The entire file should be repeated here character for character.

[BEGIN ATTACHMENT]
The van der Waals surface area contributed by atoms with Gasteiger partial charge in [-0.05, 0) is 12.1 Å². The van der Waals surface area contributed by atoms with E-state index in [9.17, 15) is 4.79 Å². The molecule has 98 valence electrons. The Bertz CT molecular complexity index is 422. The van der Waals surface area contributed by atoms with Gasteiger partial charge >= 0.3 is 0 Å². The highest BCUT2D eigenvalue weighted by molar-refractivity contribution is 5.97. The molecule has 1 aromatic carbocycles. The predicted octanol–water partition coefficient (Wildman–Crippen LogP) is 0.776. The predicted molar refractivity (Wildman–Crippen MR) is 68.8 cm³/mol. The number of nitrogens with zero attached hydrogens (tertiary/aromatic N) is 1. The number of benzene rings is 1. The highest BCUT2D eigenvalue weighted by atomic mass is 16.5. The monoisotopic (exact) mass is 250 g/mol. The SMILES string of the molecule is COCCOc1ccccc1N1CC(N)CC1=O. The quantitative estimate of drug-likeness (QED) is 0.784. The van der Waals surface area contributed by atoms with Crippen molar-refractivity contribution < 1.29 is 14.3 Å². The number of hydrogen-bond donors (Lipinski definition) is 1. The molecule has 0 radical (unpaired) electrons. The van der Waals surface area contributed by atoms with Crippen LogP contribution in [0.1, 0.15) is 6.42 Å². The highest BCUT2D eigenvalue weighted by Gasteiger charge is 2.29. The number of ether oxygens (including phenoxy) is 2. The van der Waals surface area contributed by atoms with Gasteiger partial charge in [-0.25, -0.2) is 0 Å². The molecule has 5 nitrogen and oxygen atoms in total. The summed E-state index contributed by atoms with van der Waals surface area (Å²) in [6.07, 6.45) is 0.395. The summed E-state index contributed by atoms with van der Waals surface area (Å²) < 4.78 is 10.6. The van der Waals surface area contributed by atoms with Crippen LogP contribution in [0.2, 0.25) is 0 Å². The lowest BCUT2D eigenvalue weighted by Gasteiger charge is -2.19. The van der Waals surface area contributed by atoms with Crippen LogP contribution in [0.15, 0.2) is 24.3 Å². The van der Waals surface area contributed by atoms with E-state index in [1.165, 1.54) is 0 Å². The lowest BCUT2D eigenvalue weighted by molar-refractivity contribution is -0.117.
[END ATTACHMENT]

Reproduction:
The van der Waals surface area contributed by atoms with Gasteiger partial charge in [-0.05, 0) is 12.1 Å². The van der Waals surface area contributed by atoms with E-state index in [9.17, 15) is 4.79 Å². The molecule has 98 valence electrons. The Bertz CT molecular complexity index is 422. The van der Waals surface area contributed by atoms with Gasteiger partial charge >= 0.3 is 0 Å². The highest BCUT2D eigenvalue weighted by molar-refractivity contribution is 5.97. The molecule has 1 aromatic carbocycles. The predicted octanol–water partition coefficient (Wildman–Crippen LogP) is 0.776. The predicted molar refractivity (Wildman–Crippen MR) is 68.8 cm³/mol. The number of nitrogens with zero attached hydrogens (tertiary/aromatic N) is 1. The number of benzene rings is 1. The highest BCUT2D eigenvalue weighted by atomic mass is 16.5. The monoisotopic (exact) mass is 250 g/mol. The SMILES string of the molecule is COCCOc1ccccc1N1CC(N)CC1=O. The quantitative estimate of drug-likeness (QED) is 0.784. The van der Waals surface area contributed by atoms with Crippen molar-refractivity contribution < 1.29 is 14.3 Å². The number of hydrogen-bond donors (Lipinski definition) is 1. The molecule has 0 radical (unpaired) electrons. The van der Waals surface area contributed by atoms with Crippen LogP contribution in [0.1, 0.15) is 6.42 Å². The highest BCUT2D eigenvalue weighted by Gasteiger charge is 2.29. The number of ether oxygens (including phenoxy) is 2. The van der Waals surface area contributed by atoms with Gasteiger partial charge in [-0.25, -0.2) is 0 Å². The molecule has 5 nitrogen and oxygen atoms in total. The summed E-state index contributed by atoms with van der Waals surface area (Å²) in [6.07, 6.45) is 0.395. The summed E-state index contributed by atoms with van der Waals surface area (Å²) < 4.78 is 10.6. The van der Waals surface area contributed by atoms with Crippen LogP contribution in [0.2, 0.25) is 0 Å². The lowest BCUT2D eigenvalue weighted by Gasteiger charge is -2.19. The van der Waals surface area contributed by atoms with Crippen LogP contribution in [0.15, 0.2) is 24.3 Å². The van der Waals surface area contributed by atoms with E-state index in [1.165, 1.54) is 0 Å². The lowest BCUT2D eigenvalue weighted by molar-refractivity contribution is -0.117.